Mechanisms is an excellent introduction into the forensics of computer inscription. Whereas a great deal of digital humanities research has focused upon using computers to study codexes, Kirschenbaum's book seeks to closely examine the "born-digital" world of text. The book offers a forensic perspective into hard drives, file systems, and computer history. How does one examine the laptop of Salman Rushdie? What information is contained within a hard drive using tools like hex editors? Is it appropriate to access information that may be private or sensitive? Mechanisms offers new perspectives in analyzing the "born-digital" but also propels the fields of bibliography and textual criticism into the digital age. This is a must-read for anyone interested in the digital humanities field.
Invisible 4. Januar 2014
Von Frank A. Stephenson - Veröffentlicht auf
Format: Taschenbuch Verifizierter Kauf
The days of eBooks are here, and with that prompts the question: are there differences in electronic writing? The short answer is yes. One of the directions computer forensics is moving is to look at new media in different ways. For example, how different operating systems compiles information, or how specific versions of the same documents appear. How about different devices for storage? Formats? Platforms? But do not stop there; images count, too. A GIF and a JPEG of the same image may look the same on the screen, but they are not the same to what the eye cannot see, at least not until a histogram is produced for each image. Then the differences are visible, but only then. The author of this book is quite advanced in the study of electronic media, and his awards speak volumes. This treatise opened my eyes to what is invisible and why.
Writing is writing is writing 11. März 2013
Von Kent - Veröffentlicht auf
Format: Taschenbuch Verifizierter Kauf
In my mind, or for what I need this book for, Kirschenbaum's most important argument is that digital recording, like all others, requires a physical substrate that means it is an unique artifact and that it has identifiable provenances. This is important because it allows us to discuss digital technics alongside print technics. A very important book in this regard.
2 von 4 Kunden fanden die folgende Rezension hilfreich
New media via storage forensics 12. Dezember 2011
Von M. Nelson - Veröffentlicht auf
Format: Gebundene Ausgabe
Kirschenbaum takes a surprising approach to studying works of new-media art and literature: a "forensic" method that looks at the way the works are stored on and interact with physical storage devices: tapes, floppy disks, hard drives, etc. Forensics in this new media-studies sense draws on a mixture of literary textual analysis and computer forensics. A main thesis is that the storage mechanisms matter when looking at new media, and can't be treated as merely ignorable implementation details to be abstracted away from the conceptual plane of 1s and 0s. His goal with this book seems to be to focus on what disks and drives do in new media, since they're ubiquitous and seemingly important devices, yet little studied from anything but a technical perspective.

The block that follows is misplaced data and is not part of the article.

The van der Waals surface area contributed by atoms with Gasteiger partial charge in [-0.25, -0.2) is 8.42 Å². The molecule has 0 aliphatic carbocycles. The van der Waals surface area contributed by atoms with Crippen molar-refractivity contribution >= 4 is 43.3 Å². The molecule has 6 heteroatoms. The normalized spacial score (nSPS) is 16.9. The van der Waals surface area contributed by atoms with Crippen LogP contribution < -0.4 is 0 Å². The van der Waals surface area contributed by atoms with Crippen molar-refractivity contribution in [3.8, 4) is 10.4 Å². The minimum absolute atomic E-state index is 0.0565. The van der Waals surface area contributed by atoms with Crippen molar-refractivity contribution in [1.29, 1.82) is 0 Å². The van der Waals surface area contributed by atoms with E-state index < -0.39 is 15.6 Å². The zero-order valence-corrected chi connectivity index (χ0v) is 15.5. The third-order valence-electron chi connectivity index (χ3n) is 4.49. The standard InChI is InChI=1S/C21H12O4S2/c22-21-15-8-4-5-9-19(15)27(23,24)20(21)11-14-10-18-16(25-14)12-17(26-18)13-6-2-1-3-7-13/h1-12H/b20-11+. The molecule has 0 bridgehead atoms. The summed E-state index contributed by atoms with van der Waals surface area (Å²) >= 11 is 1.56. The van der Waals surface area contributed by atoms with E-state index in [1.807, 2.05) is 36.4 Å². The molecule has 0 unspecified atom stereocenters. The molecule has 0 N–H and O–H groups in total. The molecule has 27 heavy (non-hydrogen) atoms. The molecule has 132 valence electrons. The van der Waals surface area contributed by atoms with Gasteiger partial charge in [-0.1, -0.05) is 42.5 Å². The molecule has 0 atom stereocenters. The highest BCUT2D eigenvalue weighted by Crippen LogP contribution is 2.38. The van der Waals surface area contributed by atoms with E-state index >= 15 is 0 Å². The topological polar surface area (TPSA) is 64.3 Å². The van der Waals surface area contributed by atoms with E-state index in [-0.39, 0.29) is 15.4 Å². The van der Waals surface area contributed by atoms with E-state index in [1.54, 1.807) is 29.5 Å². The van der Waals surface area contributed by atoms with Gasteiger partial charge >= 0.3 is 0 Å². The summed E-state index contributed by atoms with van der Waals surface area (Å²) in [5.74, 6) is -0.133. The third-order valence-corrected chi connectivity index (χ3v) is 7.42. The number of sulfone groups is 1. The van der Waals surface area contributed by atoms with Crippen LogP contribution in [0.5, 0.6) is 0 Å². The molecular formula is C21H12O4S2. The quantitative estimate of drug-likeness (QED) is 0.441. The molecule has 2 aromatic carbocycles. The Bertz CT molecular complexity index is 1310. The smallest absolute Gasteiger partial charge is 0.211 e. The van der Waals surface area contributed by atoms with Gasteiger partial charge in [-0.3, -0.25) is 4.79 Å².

The first half of the book focuses on Kirschenbaum's intervention in new-media theory, while the second half illustrates and applies his approach by looking in detail at three works (in several stored forms): the 1980 Apple II adventure game "Mystery House", Michael Joyce's 1987 hypertext piece "Afternoon, a story", and William Gibson's 1992 poem "Agrippa". Agrippa in particular serves as a nice motivating example, and is in a sense a literary forerunner of Kirschenbaum's concerns, explicitly playing with ideas of digital and physical storage.

While the book is mainly targeted at new-media scholars, non-academics interested in electronic literature, digital archives, and similar questions should find it fairly readable, especially the second half of the book that focuses on analyzing specific works. The first half may be slow going at times for those unfamiliar with or uninterested in debates within media studies, but even that is not hugely dense or unnecessarily jargon-filled, and an interested layperson should be able to gain something from it. And, Gibson fans will find the most thorough analysis of "Agrippa" available anywhere, based in part on new sources and archival material Kirschenbaum has uncovered.
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Moralistic summarizing of the obvious 8. Mai 2011
Von Orson Welles - Veröffentlicht auf
Format: Gebundene Ausgabe Verifizierter Kauf
I had high hopes for this book but found it utterly disappointing and returned it to Amazon. The auhtor's feel good account of the hard drive is simple-minded, at best. I recommend that you read Friedrich Kittler's work instead.